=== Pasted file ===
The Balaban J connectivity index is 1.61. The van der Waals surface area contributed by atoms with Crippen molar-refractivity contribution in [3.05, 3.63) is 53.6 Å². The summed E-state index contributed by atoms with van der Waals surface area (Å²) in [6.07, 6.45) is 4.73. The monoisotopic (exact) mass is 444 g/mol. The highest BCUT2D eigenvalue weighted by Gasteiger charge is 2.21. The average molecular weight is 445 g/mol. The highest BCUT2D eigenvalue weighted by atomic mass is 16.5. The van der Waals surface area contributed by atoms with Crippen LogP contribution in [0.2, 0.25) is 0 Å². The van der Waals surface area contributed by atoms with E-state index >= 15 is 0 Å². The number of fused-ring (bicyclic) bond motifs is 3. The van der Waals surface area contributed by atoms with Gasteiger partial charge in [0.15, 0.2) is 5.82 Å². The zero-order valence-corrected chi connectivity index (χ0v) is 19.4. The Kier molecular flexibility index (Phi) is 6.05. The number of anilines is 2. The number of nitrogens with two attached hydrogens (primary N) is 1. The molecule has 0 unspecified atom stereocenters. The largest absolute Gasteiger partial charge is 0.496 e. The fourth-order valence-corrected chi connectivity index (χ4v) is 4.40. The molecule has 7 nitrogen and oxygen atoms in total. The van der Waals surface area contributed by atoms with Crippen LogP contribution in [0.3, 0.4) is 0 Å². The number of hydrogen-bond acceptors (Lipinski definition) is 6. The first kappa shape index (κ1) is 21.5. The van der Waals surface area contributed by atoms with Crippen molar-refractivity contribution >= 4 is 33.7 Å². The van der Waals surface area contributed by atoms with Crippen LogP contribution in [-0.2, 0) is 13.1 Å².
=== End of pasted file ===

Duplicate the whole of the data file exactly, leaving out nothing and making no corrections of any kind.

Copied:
The Balaban J connectivity index is 1.61. The van der Waals surface area contributed by atoms with Crippen molar-refractivity contribution in [3.05, 3.63) is 53.6 Å². The summed E-state index contributed by atoms with van der Waals surface area (Å²) in [6.07, 6.45) is 4.73. The monoisotopic (exact) mass is 444 g/mol. The highest BCUT2D eigenvalue weighted by Gasteiger charge is 2.21. The average molecular weight is 445 g/mol. The highest BCUT2D eigenvalue weighted by atomic mass is 16.5. The van der Waals surface area contributed by atoms with Crippen LogP contribution in [0.2, 0.25) is 0 Å². The van der Waals surface area contributed by atoms with E-state index >= 15 is 0 Å². The number of fused-ring (bicyclic) bond motifs is 3. The van der Waals surface area contributed by atoms with Gasteiger partial charge in [0.15, 0.2) is 5.82 Å². The zero-order valence-corrected chi connectivity index (χ0v) is 19.4. The Kier molecular flexibility index (Phi) is 6.05. The number of anilines is 2. The number of nitrogens with two attached hydrogens (primary N) is 1. The molecule has 0 unspecified atom stereocenters. The largest absolute Gasteiger partial charge is 0.496 e. The fourth-order valence-corrected chi connectivity index (χ4v) is 4.40. The molecule has 7 nitrogen and oxygen atoms in total. The van der Waals surface area contributed by atoms with Crippen LogP contribution in [0.3, 0.4) is 0 Å². The number of hydrogen-bond acceptors (Lipinski definition) is 6. The first kappa shape index (κ1) is 21.5. The van der Waals surface area contributed by atoms with Crippen molar-refractivity contribution >= 4 is 33.7 Å². The van der Waals surface area contributed by atoms with Crippen LogP contribution in [-0.2, 0) is 13.1 Å².